MIDDLETOWN — A new collection of semi-autobiographical short stories, culled from those published in literary journals throughout Middletown author Sari Rosenblatt’s writing career, is a 30-year labor of love.
“Father Guards the Sheep,” her first book, recently won the prestigious Iowa Short Fiction Award. “It’s wonderful, and kind of unbelievable, and very validating,” she said.
The effects fathers have on the lives of their grown daughters is the theme that runs throughout.
The win was hard-fought. Rosenblatt obtained her graduate degree from Iowa University, and, when she first entered the contest, she was a finalist. The next year, she edited it a little bit, and resubmitted it. It was named a semifinalist.
“I went back a notch,” she said, laughing heartily.
Longtime residents will take pleasure in reading about Middletown landmarks, the names of many of which were altered for publication, including Commodore Macdonough Elementary School, where Rosenblatt was once PTA president, is now “Peasley.” The “Belltown” Symphonic Band, a nod to the Middletown Symphonic Band and East Hampton’s nickname, and the “O’Rourke’s” breakfast restaurant, named after the city’s famous art deco diner in the North End — are also mentioned.
Themes parallel to Rosenblatt’s relationship with her father run throughout the collection.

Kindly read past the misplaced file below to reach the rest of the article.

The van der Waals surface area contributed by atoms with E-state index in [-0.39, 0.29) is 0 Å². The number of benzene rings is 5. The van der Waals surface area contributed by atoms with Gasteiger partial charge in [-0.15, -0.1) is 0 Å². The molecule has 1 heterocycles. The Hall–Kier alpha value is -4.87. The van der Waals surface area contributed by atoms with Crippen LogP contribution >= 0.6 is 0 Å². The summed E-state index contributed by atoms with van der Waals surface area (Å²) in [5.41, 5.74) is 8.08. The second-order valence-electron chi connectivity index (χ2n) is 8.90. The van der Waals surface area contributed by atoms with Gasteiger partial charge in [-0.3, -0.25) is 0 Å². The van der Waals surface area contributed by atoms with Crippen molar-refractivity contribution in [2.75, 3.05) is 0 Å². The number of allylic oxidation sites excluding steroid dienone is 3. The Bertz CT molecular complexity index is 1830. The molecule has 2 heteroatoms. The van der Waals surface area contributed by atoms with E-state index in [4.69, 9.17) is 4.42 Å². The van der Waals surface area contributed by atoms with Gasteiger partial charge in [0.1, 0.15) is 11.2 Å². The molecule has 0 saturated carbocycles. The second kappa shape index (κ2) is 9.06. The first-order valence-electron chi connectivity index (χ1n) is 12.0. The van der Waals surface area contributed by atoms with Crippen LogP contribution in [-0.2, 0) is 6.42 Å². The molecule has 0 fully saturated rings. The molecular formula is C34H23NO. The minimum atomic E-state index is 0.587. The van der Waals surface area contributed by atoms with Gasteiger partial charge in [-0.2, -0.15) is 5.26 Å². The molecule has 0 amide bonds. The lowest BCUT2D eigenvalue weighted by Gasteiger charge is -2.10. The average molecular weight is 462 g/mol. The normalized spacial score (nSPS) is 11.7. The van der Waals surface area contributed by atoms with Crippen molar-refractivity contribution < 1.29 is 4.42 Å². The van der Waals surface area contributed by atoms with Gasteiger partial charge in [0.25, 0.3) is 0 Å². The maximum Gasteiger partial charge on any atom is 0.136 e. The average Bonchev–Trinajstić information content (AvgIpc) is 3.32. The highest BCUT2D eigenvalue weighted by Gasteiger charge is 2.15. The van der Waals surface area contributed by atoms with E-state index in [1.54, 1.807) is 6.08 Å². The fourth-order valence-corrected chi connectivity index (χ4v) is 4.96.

“I was always trying to please him,” she said. “He was very hard to please. I didn’t do the things that would garner his approval,” something she wrote about in “Daughter of Retail.”
As her writing matured and her father passed away, Rosenblatt drew upon her younger brothers’ traits to create strong male characters. One of them, who was featured in “Daughter of Retail,” died at the same time the book was published.
“We were very close. I adored him. He would have loved to have read it,” said Rosenblatt, whose other brother read it while he was undergoing chemotherapy. “That touched me.”
Her older brothers are very influential in her life.
“They’re funny people, so their voices become fused with my voice,” said Rosenblatt, whose father also was full of humor, she said. “He was a powerful man. He was the retail magnate in a small town, and he could be tough.”
The first and last stories in the collection are “bookends,” the author said. In “Daughter of Retail,” the protagonist is 12 years old. In it, the daughter is working in her father’s store for a man, in many ways, just like Rosenblatt’s.
“She’s a full-fledged salesgirl, although she’s young, and she’s scared of herself, scared of her body. She has to get close up and sell a bra. That’s the major scene,” she said.
In the last story, “As in Life,” the woman is in her 30s. “Now, the father is old, and, essentially, he’s dying, and he’s come home from a nursing home,” the author said. Both are set in Naugatuck, where Rosenblatt grew up.
The title story is derived from the words of a German song the narrator/father used to speak to his daughter as if it were a prayer. “She was mostly raised by her mother, but has a memory of her father in which the father would tuck her in at night,” Rosenblatt said.